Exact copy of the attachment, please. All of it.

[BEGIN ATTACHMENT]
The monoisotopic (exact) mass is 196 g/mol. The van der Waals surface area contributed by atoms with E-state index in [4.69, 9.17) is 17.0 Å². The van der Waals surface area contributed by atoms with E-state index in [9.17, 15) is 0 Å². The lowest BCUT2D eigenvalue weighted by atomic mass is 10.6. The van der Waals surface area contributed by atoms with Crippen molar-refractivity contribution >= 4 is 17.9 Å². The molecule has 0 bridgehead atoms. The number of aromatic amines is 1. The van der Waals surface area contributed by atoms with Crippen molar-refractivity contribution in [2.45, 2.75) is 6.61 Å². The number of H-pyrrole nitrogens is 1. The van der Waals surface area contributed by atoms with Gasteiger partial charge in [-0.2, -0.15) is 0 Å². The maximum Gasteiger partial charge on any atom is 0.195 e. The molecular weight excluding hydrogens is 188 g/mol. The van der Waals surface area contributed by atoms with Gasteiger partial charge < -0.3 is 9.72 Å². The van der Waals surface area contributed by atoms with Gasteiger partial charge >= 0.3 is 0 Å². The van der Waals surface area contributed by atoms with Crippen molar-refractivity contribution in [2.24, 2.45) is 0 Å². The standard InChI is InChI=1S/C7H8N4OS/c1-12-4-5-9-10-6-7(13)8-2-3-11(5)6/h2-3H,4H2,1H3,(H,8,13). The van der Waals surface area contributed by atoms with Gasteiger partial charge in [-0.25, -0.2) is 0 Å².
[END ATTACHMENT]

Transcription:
The monoisotopic (exact) mass is 196 g/mol. The van der Waals surface area contributed by atoms with E-state index in [4.69, 9.17) is 17.0 Å². The van der Waals surface area contributed by atoms with E-state index in [9.17, 15) is 0 Å². The lowest BCUT2D eigenvalue weighted by atomic mass is 10.6. The van der Waals surface area contributed by atoms with Crippen molar-refractivity contribution >= 4 is 17.9 Å². The molecule has 0 bridgehead atoms. The number of aromatic amines is 1. The van der Waals surface area contributed by atoms with Crippen molar-refractivity contribution in [2.45, 2.75) is 6.61 Å². The number of H-pyrrole nitrogens is 1. The van der Waals surface area contributed by atoms with Gasteiger partial charge in [-0.2, -0.15) is 0 Å². The maximum Gasteiger partial charge on any atom is 0.195 e. The molecular weight excluding hydrogens is 188 g/mol. The van der Waals surface area contributed by atoms with Gasteiger partial charge < -0.3 is 9.72 Å². The van der Waals surface area contributed by atoms with Gasteiger partial charge >= 0.3 is 0 Å². The van der Waals surface area contributed by atoms with Crippen molar-refractivity contribution in [2.24, 2.45) is 0 Å². The standard InChI is InChI=1S/C7H8N4OS/c1-12-4-5-9-10-6-7(13)8-2-3-11(5)6/h2-3H,4H2,1H3,(H,8,13). The van der Waals surface area contributed by atoms with Gasteiger partial charge in [-0.25, -0.2) is 0 Å².